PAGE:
COVID-19 infections in the United Arab Emirates (UAE) have fallen by 22% since the peak in late January. The Gulf country has one of the fastest coronavirus vaccination campaigns in the world, having administered 60.82 doses per 100 people. In total, more than six million doses have been administered.
Approximately half of the population is already vaccinated and this has been influenced by the authorities' efforts to convince citizens of the need to be vaccinated to reduce the number of infections. In addition to containment measures, the spread of the virus has been significantly reduced.
Sreekumar Sreedharan, an internal medicine specialist at the Aster Clinic in Abu Dhabi, explained to the Gulf Mail how vaccines help "our bodies" develop immunity. "Different types of vaccines work in different ways to offer protection. The body is left with a supply of 'memory' T-lymphocytes and B-lymphocytes, which will remember how to fight that virus in the future."
"Stopping a pandemic requires the use of all available tools. Vaccines work with your immune system so that your body is ready to fight the virus if you are exposed. Other steps, such as masks and social distancing, help reduce the chance of being exposed or spreading the virus to others," he reflected.
One of the vaccines they are using is the one developed by AstraZeneca, which has two doses and they are currently leaving a ten-week interval between the first and second dose. According to the Dubai Health Authority (DHA) "recent Oxford University studies on the Oxford-AstraZeneca vaccine showed greater efficacy and acquired immunity when the interval between the first and second doses was increased", which is why they would have determined that number of days.
To facilitate and control that all citizens receive the second dose, which is essential otherwise they would not acquire immunity, the DHA sends text messages with the date and place of the vaccination appointment.
In the case of Dubai, one of the country's largest emirates, the coronavirus containment measures introduced in early February will be extended until the start of Ramadan in mid-April. This decision was taken on the basis of an assessment of the evolution of the virus. However, these measures are not very restrictive; in fact, it is one of the areas of the country that has been quickest to reopen its economic activity, which had a negative impact on an increase in infections, earning it criticism within the country by jeopardising the overall decline in cases.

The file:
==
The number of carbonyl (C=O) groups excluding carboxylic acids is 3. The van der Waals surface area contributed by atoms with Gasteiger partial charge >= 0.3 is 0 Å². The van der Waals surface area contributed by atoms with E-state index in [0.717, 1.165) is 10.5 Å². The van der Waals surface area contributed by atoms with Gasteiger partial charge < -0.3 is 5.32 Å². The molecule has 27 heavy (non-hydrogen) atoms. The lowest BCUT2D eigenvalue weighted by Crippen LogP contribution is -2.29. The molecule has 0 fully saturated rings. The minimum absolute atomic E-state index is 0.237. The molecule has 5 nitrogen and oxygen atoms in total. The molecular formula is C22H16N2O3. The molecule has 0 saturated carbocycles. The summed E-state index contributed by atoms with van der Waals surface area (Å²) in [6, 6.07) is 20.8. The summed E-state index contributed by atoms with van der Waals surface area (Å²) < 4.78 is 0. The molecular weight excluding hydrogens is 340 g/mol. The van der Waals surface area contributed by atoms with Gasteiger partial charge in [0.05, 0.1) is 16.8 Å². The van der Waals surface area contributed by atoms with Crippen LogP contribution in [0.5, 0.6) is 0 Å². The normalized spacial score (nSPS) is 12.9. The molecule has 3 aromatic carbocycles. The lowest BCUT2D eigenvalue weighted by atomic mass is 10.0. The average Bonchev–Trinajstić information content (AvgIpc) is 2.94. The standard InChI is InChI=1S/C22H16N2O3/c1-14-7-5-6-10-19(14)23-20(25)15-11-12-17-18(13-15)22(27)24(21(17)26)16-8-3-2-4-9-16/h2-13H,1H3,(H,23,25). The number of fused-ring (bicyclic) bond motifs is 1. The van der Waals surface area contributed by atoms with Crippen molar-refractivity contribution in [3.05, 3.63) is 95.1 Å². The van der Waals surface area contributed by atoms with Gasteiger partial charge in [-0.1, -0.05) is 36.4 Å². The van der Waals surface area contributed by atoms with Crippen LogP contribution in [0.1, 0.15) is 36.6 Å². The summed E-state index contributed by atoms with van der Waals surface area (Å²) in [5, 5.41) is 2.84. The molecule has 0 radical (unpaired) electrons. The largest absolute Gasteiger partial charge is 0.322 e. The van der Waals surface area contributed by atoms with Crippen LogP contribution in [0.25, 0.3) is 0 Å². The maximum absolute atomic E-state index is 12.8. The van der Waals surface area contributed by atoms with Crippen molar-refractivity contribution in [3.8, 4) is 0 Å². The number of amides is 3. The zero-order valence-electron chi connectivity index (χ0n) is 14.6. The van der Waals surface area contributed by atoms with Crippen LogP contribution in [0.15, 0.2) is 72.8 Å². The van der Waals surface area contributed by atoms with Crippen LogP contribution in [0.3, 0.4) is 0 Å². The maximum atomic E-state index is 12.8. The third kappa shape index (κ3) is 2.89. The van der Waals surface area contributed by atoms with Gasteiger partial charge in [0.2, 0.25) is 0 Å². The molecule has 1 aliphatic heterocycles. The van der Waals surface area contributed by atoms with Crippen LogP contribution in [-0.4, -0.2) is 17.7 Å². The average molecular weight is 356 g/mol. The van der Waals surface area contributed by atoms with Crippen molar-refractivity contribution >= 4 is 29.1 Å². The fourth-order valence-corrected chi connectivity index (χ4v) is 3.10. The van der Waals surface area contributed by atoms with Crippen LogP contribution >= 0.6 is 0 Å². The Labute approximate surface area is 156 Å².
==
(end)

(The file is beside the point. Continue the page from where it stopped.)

In contrast, the emirate's economy has benefited as reflected in a number of indicators, including an increase in output for the second consecutive month in January. It has also improved its employment data. In the country as a whole, according to the International Monetary Fund, the economy will grow by 1.3% this year according to the agency's estimate, after contracting by 6.6% in 2020.
Another effect of the rapid vaccination campaign is a kind of pull effect on wealthy tourists from other countries. This is the case of two Spanish women who arrived in the UAE last week to get vaccinated there and who gave their testimonies to the ABC newspaper.
Last weekend, a donation of 20,000 vaccines arrived in the Gaza Strip from the United Arab Emirates, which together with the 2,000 received from the West Bank, will allow the vaccination campaign to begin this Monday among health workers and patients with chronic diseases.
The Sputnik V batches arrived through the Rafah border crossing on the Egyptian border and were delivered through a rival of Palestinian President Mahmoud Abbas, who resides in Abu Dhabi.
The delivery of the vaccines took place in a complex context for Palestine in the midst of the first legislative elections in 15 years scheduled for next May.